Originally Posted by SKINUT59
I like that a damper ski is less affected by surface irregularities( we have alot of those in Ontario) but is it harder to make them do what you want than a lively ski?
Dampness in and of itself does not make it harder to make the skis do what you want them to do. Granted, most damp skis are not as quick to flick around as most less damp skis, but it's not a major problem.
However, some properties that lend themselves to dampness, like extra weight do make it harder to make the ski change direction quickly. And it is hard to make a ski that is both damp and lively. A light springy ski is fun to bounce around on, and it is hard to have that characteristic and stability at speed too.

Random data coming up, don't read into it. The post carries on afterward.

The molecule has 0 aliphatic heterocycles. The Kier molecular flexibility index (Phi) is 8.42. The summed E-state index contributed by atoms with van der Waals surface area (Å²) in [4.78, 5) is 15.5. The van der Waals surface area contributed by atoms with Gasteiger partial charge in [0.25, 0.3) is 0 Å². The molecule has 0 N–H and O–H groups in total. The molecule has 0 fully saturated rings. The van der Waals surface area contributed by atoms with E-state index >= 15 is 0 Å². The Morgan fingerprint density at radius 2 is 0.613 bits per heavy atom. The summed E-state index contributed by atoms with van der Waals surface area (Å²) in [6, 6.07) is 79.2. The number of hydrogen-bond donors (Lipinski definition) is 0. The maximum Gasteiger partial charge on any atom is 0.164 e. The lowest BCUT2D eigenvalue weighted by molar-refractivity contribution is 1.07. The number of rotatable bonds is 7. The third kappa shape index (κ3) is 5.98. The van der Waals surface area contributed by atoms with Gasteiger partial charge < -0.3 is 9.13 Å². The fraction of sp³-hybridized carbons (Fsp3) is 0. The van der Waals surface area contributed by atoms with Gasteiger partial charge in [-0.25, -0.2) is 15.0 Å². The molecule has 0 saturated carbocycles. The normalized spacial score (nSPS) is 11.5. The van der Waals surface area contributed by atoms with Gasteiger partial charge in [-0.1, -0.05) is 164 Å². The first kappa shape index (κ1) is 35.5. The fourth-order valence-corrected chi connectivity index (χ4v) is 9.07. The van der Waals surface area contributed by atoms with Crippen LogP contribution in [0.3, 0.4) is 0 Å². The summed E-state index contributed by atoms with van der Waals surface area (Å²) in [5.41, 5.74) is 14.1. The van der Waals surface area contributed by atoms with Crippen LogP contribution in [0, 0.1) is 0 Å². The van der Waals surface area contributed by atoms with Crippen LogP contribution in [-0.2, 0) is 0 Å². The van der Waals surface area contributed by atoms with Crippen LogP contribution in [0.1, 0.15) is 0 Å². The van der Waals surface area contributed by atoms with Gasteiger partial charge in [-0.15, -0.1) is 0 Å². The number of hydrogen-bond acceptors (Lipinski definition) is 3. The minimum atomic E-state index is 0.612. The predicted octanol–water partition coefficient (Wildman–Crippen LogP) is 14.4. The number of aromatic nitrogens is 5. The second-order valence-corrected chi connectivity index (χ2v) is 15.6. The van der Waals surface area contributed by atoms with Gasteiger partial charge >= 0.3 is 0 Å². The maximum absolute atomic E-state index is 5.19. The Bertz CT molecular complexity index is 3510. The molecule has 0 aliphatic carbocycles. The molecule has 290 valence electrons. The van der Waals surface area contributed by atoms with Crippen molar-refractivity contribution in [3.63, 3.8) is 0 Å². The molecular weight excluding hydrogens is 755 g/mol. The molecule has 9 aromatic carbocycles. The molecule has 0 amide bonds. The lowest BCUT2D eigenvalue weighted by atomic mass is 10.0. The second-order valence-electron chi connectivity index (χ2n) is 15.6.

The biggest problem most people have with the "damp" skis is that in addition to having dampness they also have the other properties of a high performance ski. People who want a ski to be stable at 45+ mph, also want other attributes in their skis, like a very tenacious grip due to lots of torsional rigidity, and a stiff flex. IF you don't know what you're doing, you will have difficulty using brute force to overcome any mistakes that you make. If you want a Kästle SG to turn, you pretty much have to put it on edge; doing the twist won't be of much use.
It's mostly more a matter of what it feels like doing something than actual ability to do something with the ski. I have found that Fisher skis seem to have a good balance between liveliness and dampness (mind you I've only tried RC4s and RX8s). Atomics feel more damp than lively. Solomons are lively. Dynastars have a good balance too.